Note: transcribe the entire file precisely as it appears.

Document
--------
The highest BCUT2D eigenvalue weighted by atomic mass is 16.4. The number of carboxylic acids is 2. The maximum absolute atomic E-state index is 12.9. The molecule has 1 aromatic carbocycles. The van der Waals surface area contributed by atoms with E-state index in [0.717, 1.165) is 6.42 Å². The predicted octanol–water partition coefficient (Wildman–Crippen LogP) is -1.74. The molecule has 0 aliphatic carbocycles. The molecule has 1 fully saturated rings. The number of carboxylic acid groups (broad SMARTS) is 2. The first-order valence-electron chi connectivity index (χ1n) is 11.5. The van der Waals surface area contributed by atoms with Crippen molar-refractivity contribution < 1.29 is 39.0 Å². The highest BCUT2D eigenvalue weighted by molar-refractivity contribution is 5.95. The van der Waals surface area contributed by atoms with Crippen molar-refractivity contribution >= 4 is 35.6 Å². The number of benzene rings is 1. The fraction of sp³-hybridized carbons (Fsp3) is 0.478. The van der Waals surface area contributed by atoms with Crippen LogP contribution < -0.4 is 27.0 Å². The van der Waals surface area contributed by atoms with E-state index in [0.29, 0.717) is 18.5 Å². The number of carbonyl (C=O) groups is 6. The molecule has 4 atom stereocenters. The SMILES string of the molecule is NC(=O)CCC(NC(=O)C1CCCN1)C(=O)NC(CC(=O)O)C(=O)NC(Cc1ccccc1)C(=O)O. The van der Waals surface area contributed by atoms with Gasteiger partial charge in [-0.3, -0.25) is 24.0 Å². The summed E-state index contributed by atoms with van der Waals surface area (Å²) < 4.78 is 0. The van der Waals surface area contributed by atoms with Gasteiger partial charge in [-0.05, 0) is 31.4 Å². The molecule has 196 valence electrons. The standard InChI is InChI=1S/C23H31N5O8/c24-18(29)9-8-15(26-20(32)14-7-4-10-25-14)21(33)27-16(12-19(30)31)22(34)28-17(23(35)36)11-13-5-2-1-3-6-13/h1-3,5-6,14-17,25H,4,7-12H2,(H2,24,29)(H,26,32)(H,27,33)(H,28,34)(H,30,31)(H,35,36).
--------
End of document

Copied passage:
The highest BCUT2D eigenvalue weighted by atomic mass is 16.4. The number of carboxylic acids is 2. The maximum absolute atomic E-state index is 12.9. The molecule has 1 aromatic carbocycles. The van der Waals surface area contributed by atoms with E-state index in [0.717, 1.165) is 6.42 Å². The predicted octanol–water partition coefficient (Wildman–Crippen LogP) is -1.74. The molecule has 0 aliphatic carbocycles. The molecule has 1 fully saturated rings. The number of carboxylic acid groups (broad SMARTS) is 2. The first-order valence-electron chi connectivity index (χ1n) is 11.5. The van der Waals surface area contributed by atoms with Crippen molar-refractivity contribution < 1.29 is 39.0 Å². The highest BCUT2D eigenvalue weighted by molar-refractivity contribution is 5.95. The van der Waals surface area contributed by atoms with Crippen molar-refractivity contribution >= 4 is 35.6 Å². The number of benzene rings is 1. The fraction of sp³-hybridized carbons (Fsp3) is 0.478. The van der Waals surface area contributed by atoms with Crippen LogP contribution < -0.4 is 27.0 Å². The van der Waals surface area contributed by atoms with E-state index in [0.29, 0.717) is 18.5 Å². The number of carbonyl (C=O) groups is 6. The molecule has 4 atom stereocenters. The SMILES string of the molecule is NC(=O)CCC(NC(=O)C1CCCN1)C(=O)NC(CC(=O)O)C(=O)NC(Cc1ccccc1)C(=O)O. The van der Waals surface area contributed by atoms with Gasteiger partial charge in [-0.3, -0.25) is 24.0 Å². The summed E-state index contributed by atoms with van der Waals surface area (Å²) < 4.78 is 0. The van der Waals surface area contributed by atoms with Gasteiger partial charge in [-0.05, 0) is 31.4 Å². The molecule has 196 valence electrons. The standard InChI is InChI=1S/C23H31N5O8/c24-18(29)9-8-15(26-20(32)14-7-4-10-25-14)21(33)27-16(12-19(30)31)22(34)28-17(23(35)36)11-13-5-2-1-3-6-13/h1-3,5-6,14-17,25H,4,7-12H2,(H2,24,29)(H,26,32)(H,27,33)(H,28,34)(H,30,31)(H,35,36).